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Has anyone seen a steam engine/electric battery hybrid vehicle? - Page 15

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Posted by user on June 7, 2009, 12:50 pm
 
Lord Gow333, Dirk Benedict's newest fan! wrote:

I live in Canada and have never seen a four wheel drive snowplow, other
than 1/2-3/4 tons. The road plows are all standard rwd dump trucks.

Posted by vaughn on June 7, 2009, 12:57 pm
 


I disagree.  Given a driver with the proper skills, the 4X4 is probably
better.. Otherwise, the 4X4 will get you just as stuck; perhaps more stuck.
The trouble is, too few drivers bother to learn the skills they need.  A few
years back, we got trapped in Denver by a 100-year blizzard (we are Florida
folks).  By far, most of the vehicles we saw stuck & abandaned were 4X4
SUVs.  We concluded that folks just assume that they have nothing to worry
about because they are driving a 4X4, and shut off their brains!

BTW; we got along just fine with our cheap rental FWD compact car, we just
drove conservatively.

Vaughn



Posted by William Wixon on June 7, 2009, 3:16 am
 

i think of my tire chains as "poor man's 4WD".

me too.  my sister bought a 4WD and kept spinning out on the road.  when i
was shopping for a truck i decided against 4WD and got a 2WD, saved a
thousand bucks, i figured in my lifetime i only needed 4WD like, twice or
three times when i got stuck in snow or mud, i figured i'd save a thousand
bucks by not getting 4WD and buy a really good set of tire chains for the
times i get stuck.  i've used the chains 3 or 4 times so far, have never had
to have myself winched or towed out of a sticky situation.  i think of my
tire chains as "poor man's 4WD".  even without tire chains i'd just shovel
snow into the bed of the pickup, fill it completely full, mound up snow in
the back for traction, worked on 3 or 4 occasions.  oh, and to add, i *do
not* drive around with chains on, only when/if i get stuck.  i love my
chains.  used to go to a hang gliding site, there's a section of the "road"
leading up to the top where water flows across the road and it becomes a
solid sheet of ice in the winter (that slopes towards the downhill side of
the road) , last year i (ill advisedly) drove across that sheet of ice with
my 2WD tire chains.  i made it there and back but on the way back the truck
DID break loose once and started slipping toward the drop off, ugh!  made it
though.  love my chains.

b.w.

(i mean, isn't the procedure, you're supposed to unlock your 4WD when you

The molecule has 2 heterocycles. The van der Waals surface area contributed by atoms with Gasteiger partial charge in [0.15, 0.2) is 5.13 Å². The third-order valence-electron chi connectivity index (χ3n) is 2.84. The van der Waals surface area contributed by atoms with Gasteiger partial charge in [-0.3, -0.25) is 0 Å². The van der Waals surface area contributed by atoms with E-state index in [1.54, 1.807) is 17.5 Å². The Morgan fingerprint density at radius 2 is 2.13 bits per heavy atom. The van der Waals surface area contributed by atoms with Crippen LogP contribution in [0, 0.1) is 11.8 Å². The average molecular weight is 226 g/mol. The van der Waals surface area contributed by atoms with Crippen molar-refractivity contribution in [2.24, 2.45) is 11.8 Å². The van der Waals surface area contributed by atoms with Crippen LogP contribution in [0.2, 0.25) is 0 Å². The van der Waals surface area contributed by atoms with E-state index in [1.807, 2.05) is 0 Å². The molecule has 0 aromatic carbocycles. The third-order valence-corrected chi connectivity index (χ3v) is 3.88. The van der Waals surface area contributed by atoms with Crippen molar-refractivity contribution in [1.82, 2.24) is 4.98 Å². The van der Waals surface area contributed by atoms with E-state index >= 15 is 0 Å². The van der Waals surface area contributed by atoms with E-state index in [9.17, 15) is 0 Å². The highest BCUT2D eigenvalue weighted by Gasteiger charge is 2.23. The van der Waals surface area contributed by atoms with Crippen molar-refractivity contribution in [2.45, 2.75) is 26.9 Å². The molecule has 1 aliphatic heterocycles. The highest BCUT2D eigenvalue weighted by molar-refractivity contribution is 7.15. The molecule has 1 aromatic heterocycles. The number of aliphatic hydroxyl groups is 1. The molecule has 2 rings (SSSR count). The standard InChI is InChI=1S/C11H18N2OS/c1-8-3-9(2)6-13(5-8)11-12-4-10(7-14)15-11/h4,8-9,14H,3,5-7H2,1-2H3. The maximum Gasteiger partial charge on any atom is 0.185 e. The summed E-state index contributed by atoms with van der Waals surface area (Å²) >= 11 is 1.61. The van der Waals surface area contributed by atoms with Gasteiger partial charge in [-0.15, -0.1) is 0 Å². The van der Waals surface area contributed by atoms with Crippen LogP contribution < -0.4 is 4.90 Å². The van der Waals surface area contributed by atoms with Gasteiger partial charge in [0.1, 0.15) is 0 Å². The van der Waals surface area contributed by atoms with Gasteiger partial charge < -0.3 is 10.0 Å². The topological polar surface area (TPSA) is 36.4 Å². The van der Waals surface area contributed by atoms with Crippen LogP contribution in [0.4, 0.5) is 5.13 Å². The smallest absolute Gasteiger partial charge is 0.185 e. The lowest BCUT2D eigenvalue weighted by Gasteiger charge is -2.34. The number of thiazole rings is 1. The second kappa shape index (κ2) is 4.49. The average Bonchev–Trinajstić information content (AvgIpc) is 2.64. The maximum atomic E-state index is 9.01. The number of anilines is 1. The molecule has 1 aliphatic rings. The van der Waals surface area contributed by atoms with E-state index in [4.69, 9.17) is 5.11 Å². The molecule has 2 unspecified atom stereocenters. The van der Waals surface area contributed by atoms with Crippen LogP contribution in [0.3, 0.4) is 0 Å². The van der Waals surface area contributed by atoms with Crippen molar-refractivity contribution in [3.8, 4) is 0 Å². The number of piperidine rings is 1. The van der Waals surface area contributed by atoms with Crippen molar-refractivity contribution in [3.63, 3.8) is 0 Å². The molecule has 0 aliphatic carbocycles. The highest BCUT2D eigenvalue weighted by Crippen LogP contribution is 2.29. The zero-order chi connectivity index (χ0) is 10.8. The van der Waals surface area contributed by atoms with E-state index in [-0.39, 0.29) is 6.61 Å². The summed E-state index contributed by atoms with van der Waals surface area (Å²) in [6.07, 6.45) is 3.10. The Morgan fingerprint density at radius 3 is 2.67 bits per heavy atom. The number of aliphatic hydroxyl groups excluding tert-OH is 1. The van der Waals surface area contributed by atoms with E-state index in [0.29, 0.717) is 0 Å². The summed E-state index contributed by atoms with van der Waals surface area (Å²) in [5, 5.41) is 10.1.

get out onto the highway?  you're not supposed to be driving around in 4WD,
it's only for when/if you get stuck?!  if that's the case then people w/ 4WD
are driving on the highway in 2WD just like me but they're carrying around
this extra mechanism/weight the entire life of the vehicle for the
possibility that .0000000002 percent of the time of the life of the vehicle
they're going to have to power out of ice/snow/mud?!)



Posted by wmbjkREMOVE on June 7, 2009, 3:24 pm
 On Sat, 6 Jun 2009 22:16:57 -0500, "William Wixon"



Only a couple weeks of snow each year at my place, and we generally
just stay home on those days. But the drive up our mountain is about 4
miles of uphill, some of it at 10% with areas of loose rocks which are
like driving on marbles. Most of the miles we put on that road were in
a front-driver. Lots of chattering in the steering wheel on the worst
of the steep parts. For the last year we've used an AWD Rav4. Much
nicer, although it's obviously a luxury rather than a necessity. I
don't have to make a run at the steep sections anymore, and I can
accelerate from a standing start on them without having to feather the
throttle. The vehicle is front drive except when spin is detected,
whenever the 4WD is manually switched on, or anytime when accelerating
off the line. Very slick system, with automatic pseudo
differential-locking. One unexpected benefit is great traction when
entering paved roads that have a slick of loose gravel. Enables
jumping out into shorter openings in traffic.

Wayne

Posted by user on June 6, 2009, 4:39 pm
 Lord Gow333, Dirk Benedict's newest fan! wrote:

Oh bullshit, any front wheel drive will take you just about anywhere all
winter. I live in the snowbelt in Ontario, Canada, and if there's that
much snow on the road a front wheel drive won't get you through you'd be
an ass to still be on the road.

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